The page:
(a)        Override the parties’ arbitration agreement by limiting the broad powers that the parties gave their chosen arbitrator, including the power to exclude evidence on a factual issue that he determined was irrelevant to the issue in dispute, by ordering him to hold hearings on that irrelevant issue that would have resulted in additional and unnecessary delay and costs to the parties;

(b)       Vacate the award of the arbitrator based on a non-statutory ground for vacatur that is available only where the dispute has no effect on interstate commerce (such as disputes under a collective bargaining agreement between a New York employer and a New York union); and

(c)        Remove the parties’ chosen arbitrator because he followed the parties’ order to decide the dispute in accordance with applicable law instead of following the First Department’s order which was based on New York arbitration law, which is inconsistent with and hostile to the pro arbitration policy of the FAA.

BP and Statoil’s Motions For Leave to Appeal to the New York Court of Appeals.

On September 1, 2015, the Court of Appeals dismissed (but did not deny) the motions of BP and Statoil for leave to appeal the First Department’s unanimous 2015 decision because, under the New York Constitution, the Court of Appeals does not have jurisdiction to grant leave to appeal until all issues between the parties have been finally decided. Although it had been finally decided that an AAA panel will be substituted for Hochman as the decider of all existing disputes, the Signature Bonus Issue of whether Grynberg is entitled to additional profit payments from BP and Statoil will not be decided until the AAA panel decides that issue.

Irrespective of how the AAA panel decides the Signature Bonus Issue, once that issue is finally decided, then, and only then, will the Court of Appeals have jurisdiction to grant a motion by BP and/or Statoil for leave to appeal the decisions of the First Department on both the Sanctions Issue and the Signature Bonus Issue, the only clearly existing issues between the parties. However, there are significant dollar amounts at stake in those two issues. As noted above, the arbitrator’s award of sanctions against Grynberg in favor of BP and Statoil totaling $3,000,000 was reversed. Also, $4,166,667 is at stake depending on the outcome of the Signature Bonus Issue (which is 15% of the $27,777,778 in Signature Bonus payments made by BP on behalf of itself and Statoil), 2/3 of which ($2,777,778) were treated as expenses of BP and 1/3 of which ($1,388,889) as expenses of Statoil).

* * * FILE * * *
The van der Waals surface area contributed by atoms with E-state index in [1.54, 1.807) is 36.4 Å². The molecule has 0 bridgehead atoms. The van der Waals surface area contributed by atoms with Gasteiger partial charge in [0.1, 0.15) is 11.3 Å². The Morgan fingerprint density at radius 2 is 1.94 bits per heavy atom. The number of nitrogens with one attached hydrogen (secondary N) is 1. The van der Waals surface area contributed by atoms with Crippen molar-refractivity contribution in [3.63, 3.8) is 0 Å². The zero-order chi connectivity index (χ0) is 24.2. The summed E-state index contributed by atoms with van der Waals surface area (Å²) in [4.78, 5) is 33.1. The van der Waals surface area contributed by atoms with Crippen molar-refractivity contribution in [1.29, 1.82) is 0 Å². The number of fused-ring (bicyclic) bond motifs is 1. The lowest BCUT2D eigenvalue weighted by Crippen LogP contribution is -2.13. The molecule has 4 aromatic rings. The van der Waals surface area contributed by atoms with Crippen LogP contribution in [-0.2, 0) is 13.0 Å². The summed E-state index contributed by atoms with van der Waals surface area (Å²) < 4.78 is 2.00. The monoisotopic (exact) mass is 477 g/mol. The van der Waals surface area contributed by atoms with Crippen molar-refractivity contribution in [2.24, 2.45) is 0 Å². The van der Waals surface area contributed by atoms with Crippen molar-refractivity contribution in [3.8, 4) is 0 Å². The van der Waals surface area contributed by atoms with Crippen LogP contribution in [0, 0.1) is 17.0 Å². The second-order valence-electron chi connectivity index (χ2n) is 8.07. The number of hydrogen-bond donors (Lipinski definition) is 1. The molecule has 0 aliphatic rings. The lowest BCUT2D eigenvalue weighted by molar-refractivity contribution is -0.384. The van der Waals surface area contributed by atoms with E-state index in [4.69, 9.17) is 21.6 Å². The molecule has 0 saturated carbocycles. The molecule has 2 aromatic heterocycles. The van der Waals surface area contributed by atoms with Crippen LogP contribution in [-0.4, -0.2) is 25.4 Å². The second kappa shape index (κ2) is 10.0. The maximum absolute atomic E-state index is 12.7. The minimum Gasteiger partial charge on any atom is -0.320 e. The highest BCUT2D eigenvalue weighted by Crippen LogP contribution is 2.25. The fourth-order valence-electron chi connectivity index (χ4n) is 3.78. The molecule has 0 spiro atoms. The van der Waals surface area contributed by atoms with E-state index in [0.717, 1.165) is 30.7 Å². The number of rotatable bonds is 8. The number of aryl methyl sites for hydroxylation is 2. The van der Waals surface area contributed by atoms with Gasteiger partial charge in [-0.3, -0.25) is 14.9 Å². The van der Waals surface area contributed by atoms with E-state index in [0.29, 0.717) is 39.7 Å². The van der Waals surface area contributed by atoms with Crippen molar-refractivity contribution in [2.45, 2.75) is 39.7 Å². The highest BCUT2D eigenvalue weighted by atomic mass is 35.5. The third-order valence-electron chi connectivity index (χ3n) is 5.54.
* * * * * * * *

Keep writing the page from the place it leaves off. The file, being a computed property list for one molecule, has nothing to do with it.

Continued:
Grynberg’s DC Folly.

In Grynberg’s December 29, 2015 motion to the U. S. District Court for the District of Columbia he argued in his Declaration that the DC Court should decide the Signature Bonus Issue instead of an AAA panel because, since he is the key fact witness who can prove that the Signature Bonus payments were bribes and, because he was then 84 years old, he might not live long enough to prove his bribery claim in the AAA arbitration. On September 8, 2016, the DC Court issued a 22-page decision dismissing Grynberg’s motion to reopen that Court’s 2008 decision that the Signature Bonus Issue should be decided by the arbitrator. Although Grynberg moved to appeal the DC District Court’s decision to the DC Circuit Court of Appeals, that appeal was dismissed on January 30, 2017 based on a stipulation of all parties.


It is now more than two years after Grynberg made his motion to the DC Court, but it is not yet known when the proceedings before the AAA arbitration panel will begin or what the outcome will be, assuming it follows Justice Kern’s unanimously confirmed order that the AAA panel should decide all existing issues, presently the Sanctions Issue and the Signature Bonus Issue. We can only guess how long that arbitration will take, and it would not be surprising if the losing party on those significant dollar issues moves to vacate the AAA panel’s award in favor of the winner, in which case it may be a long time before both of those issues are finally decided — a condition that must be met before the Court of Appeals will have jurisdiction to grant or deny leave to appeal the unanimous and erroneous 2012 and 2015 decisions of the First Department.